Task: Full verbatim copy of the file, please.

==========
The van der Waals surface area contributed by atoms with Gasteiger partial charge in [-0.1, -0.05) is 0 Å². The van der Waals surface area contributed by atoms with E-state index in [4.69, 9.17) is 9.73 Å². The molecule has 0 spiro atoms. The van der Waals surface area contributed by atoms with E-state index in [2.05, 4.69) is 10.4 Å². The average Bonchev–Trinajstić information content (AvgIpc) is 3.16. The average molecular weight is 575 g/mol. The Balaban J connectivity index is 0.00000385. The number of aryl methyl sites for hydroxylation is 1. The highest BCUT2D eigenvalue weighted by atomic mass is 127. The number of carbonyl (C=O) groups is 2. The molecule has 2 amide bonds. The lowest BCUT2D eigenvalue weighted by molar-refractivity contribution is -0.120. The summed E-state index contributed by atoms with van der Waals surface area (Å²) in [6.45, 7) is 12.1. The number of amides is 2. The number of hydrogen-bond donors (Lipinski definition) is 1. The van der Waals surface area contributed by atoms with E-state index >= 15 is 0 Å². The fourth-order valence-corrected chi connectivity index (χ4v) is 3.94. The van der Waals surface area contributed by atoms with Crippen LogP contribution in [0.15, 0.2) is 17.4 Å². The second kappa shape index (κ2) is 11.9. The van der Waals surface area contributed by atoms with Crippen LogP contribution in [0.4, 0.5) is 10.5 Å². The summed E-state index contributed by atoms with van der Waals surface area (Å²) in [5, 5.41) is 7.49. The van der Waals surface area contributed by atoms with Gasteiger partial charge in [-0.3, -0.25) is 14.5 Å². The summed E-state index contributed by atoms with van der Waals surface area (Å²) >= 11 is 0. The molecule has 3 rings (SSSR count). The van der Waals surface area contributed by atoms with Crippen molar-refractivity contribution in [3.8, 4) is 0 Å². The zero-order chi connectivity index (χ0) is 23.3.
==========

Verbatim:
The van der Waals surface area contributed by atoms with Gasteiger partial charge in [-0.1, -0.05) is 0 Å². The van der Waals surface area contributed by atoms with E-state index in [4.69, 9.17) is 9.73 Å². The molecule has 0 spiro atoms. The van der Waals surface area contributed by atoms with E-state index in [2.05, 4.69) is 10.4 Å². The average Bonchev–Trinajstić information content (AvgIpc) is 3.16. The average molecular weight is 575 g/mol. The Balaban J connectivity index is 0.00000385. The number of aryl methyl sites for hydroxylation is 1. The highest BCUT2D eigenvalue weighted by atomic mass is 127. The number of carbonyl (C=O) groups is 2. The molecule has 2 amide bonds. The lowest BCUT2D eigenvalue weighted by molar-refractivity contribution is -0.120. The summed E-state index contributed by atoms with van der Waals surface area (Å²) in [6.45, 7) is 12.1. The number of amides is 2. The number of hydrogen-bond donors (Lipinski definition) is 1. The van der Waals surface area contributed by atoms with E-state index >= 15 is 0 Å². The fourth-order valence-corrected chi connectivity index (χ4v) is 3.94. The van der Waals surface area contributed by atoms with Crippen LogP contribution in [0.15, 0.2) is 17.4 Å². The second kappa shape index (κ2) is 11.9. The van der Waals surface area contributed by atoms with Crippen LogP contribution in [0.4, 0.5) is 10.5 Å². The summed E-state index contributed by atoms with van der Waals surface area (Å²) in [5, 5.41) is 7.49. The van der Waals surface area contributed by atoms with Gasteiger partial charge in [-0.3, -0.25) is 14.5 Å². The summed E-state index contributed by atoms with van der Waals surface area (Å²) >= 11 is 0. The molecule has 3 rings (SSSR count). The van der Waals surface area contributed by atoms with Crippen molar-refractivity contribution in [3.8, 4) is 0 Å². The zero-order chi connectivity index (χ0) is 23.3.